Apple's latest Mac Pro comes with some impressive specs, but it may not be worth the price tag. Find out why.
Apple's annual Worldwide Developers Conference (WWDC) kicked off in San Jose on Monday, June 3, beginning with the usual keynote presentation from Apple executives. Hosted by Tim Cook, the keynote had a lot to offer, announcing a slew of new hardware and software updates for Apple users.
SEE: Boost your Mac productivity with these 10 techniques (free PDF) (TechRepublic)
One of the most exciting hardware announcements was the new Mac Pro, a long-awaited update to Apple's flagship desktop computer. The Mac Pro hasn't had any major updates since 2013, and Apple executives had previously alluded to a new version finally coming in 2019.
The new Mac Pro blows the old version out of the water, featuring a redesigned, modular, stainless steel frame with 360-interior access. While the new version does admittedly resemble a cheese grater, many have said it is more aesthetically pleasing than the old "waste bin" look of the 2013 Mac Pro.
The most impressive part, however, is the specs, said Ray Wang, principal analyst and founder of Constellation Research. The entry-level 2019 Mac Pro sports an eight-core Xeon processor, a Radeon Pro 580X graphics card, 32GB of Ram, and 256GB SSD. This powerhouse of a device can also be configured with impressive add-ons and components, based on the user's needs.
However, there is one less enjoyable component of the new Mac Pro: The painful price tag. The entry-level Mac Pro, alone, starts at $5,999—and this is without a monitor or stand. The Pro Display XDR monitor, which does feature a 32'' LCD Retina 6k display and 20 million pixels, costs an additional $4,999. The Pro Stand follows suit, tacking on $999.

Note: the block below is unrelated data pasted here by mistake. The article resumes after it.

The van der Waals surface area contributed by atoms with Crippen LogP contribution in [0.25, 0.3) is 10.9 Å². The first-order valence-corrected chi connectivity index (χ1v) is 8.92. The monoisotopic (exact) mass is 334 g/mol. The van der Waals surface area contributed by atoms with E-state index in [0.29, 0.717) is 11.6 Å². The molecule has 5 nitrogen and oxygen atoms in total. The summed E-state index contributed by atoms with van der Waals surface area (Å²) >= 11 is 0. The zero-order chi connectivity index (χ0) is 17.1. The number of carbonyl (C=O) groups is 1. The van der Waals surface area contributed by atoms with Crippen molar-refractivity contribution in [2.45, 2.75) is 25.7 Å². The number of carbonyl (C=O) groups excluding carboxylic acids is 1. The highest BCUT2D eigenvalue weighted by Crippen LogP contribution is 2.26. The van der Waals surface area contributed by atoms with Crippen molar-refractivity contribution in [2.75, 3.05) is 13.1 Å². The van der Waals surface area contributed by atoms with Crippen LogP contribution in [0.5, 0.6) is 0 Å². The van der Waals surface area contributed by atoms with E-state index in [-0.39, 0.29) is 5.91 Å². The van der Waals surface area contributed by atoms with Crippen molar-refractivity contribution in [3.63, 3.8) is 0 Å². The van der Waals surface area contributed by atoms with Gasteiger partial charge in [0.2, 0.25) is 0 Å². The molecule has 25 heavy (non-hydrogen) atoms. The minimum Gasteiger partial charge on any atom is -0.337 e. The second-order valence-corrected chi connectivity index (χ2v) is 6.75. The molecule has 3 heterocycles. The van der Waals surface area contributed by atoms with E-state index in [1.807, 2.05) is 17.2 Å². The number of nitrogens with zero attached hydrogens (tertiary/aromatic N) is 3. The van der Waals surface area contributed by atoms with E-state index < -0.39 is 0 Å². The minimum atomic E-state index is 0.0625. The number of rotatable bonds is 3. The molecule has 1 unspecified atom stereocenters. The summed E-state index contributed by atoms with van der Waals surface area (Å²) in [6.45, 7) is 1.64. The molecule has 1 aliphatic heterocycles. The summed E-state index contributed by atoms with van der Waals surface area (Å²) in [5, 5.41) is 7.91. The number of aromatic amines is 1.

Many users are wondering if the new Mac Pro is worth the high price. When doing a cost-benefit analysis of the product, it really depends on what you would use the computer for, according to Wang.
"For creatives, this is the machine. The processing time for video editing and content creation makes it worth it," Wang said. "The ROI in being able to edit 60-75% faster makes it all worth it. Also the options on graphics processing and raw speed and power is impressive."
While designers and programmers would benefit from the processing-time and large monitor of the Mac Pro, basic computer users probably won't experience the same pay off, said Forrester analyst Andrew Hewitt.
"Five to 10 years down the line, 20% of computing tasks will take place on a heavy client machine, while 80% will take place on lighter form factors, such as laptops, mobile devices, wearables, etc.," said Hewitt. "This Mac Pro falls within the 20%. It's not worth the price for consumers with basic computing requirements (even light gaming or music recording), but there will always be a subclass of enterprise workers that will benefit from a machine like this."
The 2019 Mac Pro was made for use cases including video editing, artificial intelligence (AI) processing, music recording, and software design, Hewitt said, but the device isn't necessary for basic uses.
"People initially balked at high price tag for iPhone, and that didn't stop people from buying it," Hewitt added. "This device is a little different because it's not general purpose, but I do see certain enterprise workers having interest in this."
For more, check out TechRepublic's Mac Pro cheat sheet.
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